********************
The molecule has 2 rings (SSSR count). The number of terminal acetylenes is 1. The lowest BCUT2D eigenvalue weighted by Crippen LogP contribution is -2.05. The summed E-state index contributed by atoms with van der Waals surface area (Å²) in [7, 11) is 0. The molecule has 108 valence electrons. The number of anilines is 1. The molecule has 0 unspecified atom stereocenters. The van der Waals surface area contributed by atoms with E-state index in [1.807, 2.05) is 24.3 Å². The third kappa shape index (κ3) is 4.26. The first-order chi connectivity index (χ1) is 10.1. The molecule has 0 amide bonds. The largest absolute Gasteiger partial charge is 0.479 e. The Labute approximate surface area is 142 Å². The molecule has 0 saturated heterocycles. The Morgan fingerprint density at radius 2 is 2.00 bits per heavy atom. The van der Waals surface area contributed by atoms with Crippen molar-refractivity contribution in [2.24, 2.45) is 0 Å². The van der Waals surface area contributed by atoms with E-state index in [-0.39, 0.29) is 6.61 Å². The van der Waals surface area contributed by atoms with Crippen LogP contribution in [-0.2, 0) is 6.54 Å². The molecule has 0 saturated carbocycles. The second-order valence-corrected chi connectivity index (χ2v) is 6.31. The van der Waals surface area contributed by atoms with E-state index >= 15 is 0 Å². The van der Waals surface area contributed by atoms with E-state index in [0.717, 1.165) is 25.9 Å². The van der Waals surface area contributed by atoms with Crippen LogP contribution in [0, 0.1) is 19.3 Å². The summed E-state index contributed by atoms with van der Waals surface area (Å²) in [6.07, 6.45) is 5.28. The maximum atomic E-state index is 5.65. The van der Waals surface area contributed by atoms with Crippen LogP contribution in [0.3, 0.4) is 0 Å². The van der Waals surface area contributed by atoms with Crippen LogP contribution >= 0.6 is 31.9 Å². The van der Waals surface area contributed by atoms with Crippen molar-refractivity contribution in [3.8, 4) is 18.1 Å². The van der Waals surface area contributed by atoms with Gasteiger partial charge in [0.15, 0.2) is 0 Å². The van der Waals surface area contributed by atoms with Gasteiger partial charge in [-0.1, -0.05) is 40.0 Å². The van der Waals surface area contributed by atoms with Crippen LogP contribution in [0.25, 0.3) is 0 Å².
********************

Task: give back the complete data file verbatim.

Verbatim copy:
The molecule has 2 rings (SSSR count). The number of terminal acetylenes is 1. The lowest BCUT2D eigenvalue weighted by Crippen LogP contribution is -2.05. The summed E-state index contributed by atoms with van der Waals surface area (Å²) in [7, 11) is 0. The molecule has 108 valence electrons. The number of anilines is 1. The molecule has 0 unspecified atom stereocenters. The van der Waals surface area contributed by atoms with E-state index in [1.807, 2.05) is 24.3 Å². The third kappa shape index (κ3) is 4.26. The first-order chi connectivity index (χ1) is 10.1. The molecule has 0 amide bonds. The largest absolute Gasteiger partial charge is 0.479 e. The Labute approximate surface area is 142 Å². The molecule has 0 saturated heterocycles. The Morgan fingerprint density at radius 2 is 2.00 bits per heavy atom. The van der Waals surface area contributed by atoms with Crippen molar-refractivity contribution in [2.24, 2.45) is 0 Å². The van der Waals surface area contributed by atoms with E-state index in [-0.39, 0.29) is 6.61 Å². The van der Waals surface area contributed by atoms with Crippen LogP contribution in [-0.2, 0) is 6.54 Å². The molecule has 0 saturated carbocycles. The second-order valence-corrected chi connectivity index (χ2v) is 6.31. The van der Waals surface area contributed by atoms with E-state index >= 15 is 0 Å². The van der Waals surface area contributed by atoms with E-state index in [0.717, 1.165) is 25.9 Å². The van der Waals surface area contributed by atoms with Crippen LogP contribution in [0, 0.1) is 19.3 Å². The summed E-state index contributed by atoms with van der Waals surface area (Å²) in [6.07, 6.45) is 5.28. The maximum atomic E-state index is 5.65. The van der Waals surface area contributed by atoms with Crippen LogP contribution in [0.3, 0.4) is 0 Å². The van der Waals surface area contributed by atoms with Crippen LogP contribution >= 0.6 is 31.9 Å². The van der Waals surface area contributed by atoms with Crippen molar-refractivity contribution in [3.8, 4) is 18.1 Å². The van der Waals surface area contributed by atoms with Gasteiger partial charge in [0.15, 0.2) is 0 Å². The van der Waals surface area contributed by atoms with Gasteiger partial charge in [-0.1, -0.05) is 40.0 Å². The van der Waals surface area contributed by atoms with Crippen LogP contribution in [0.25, 0.3) is 0 Å².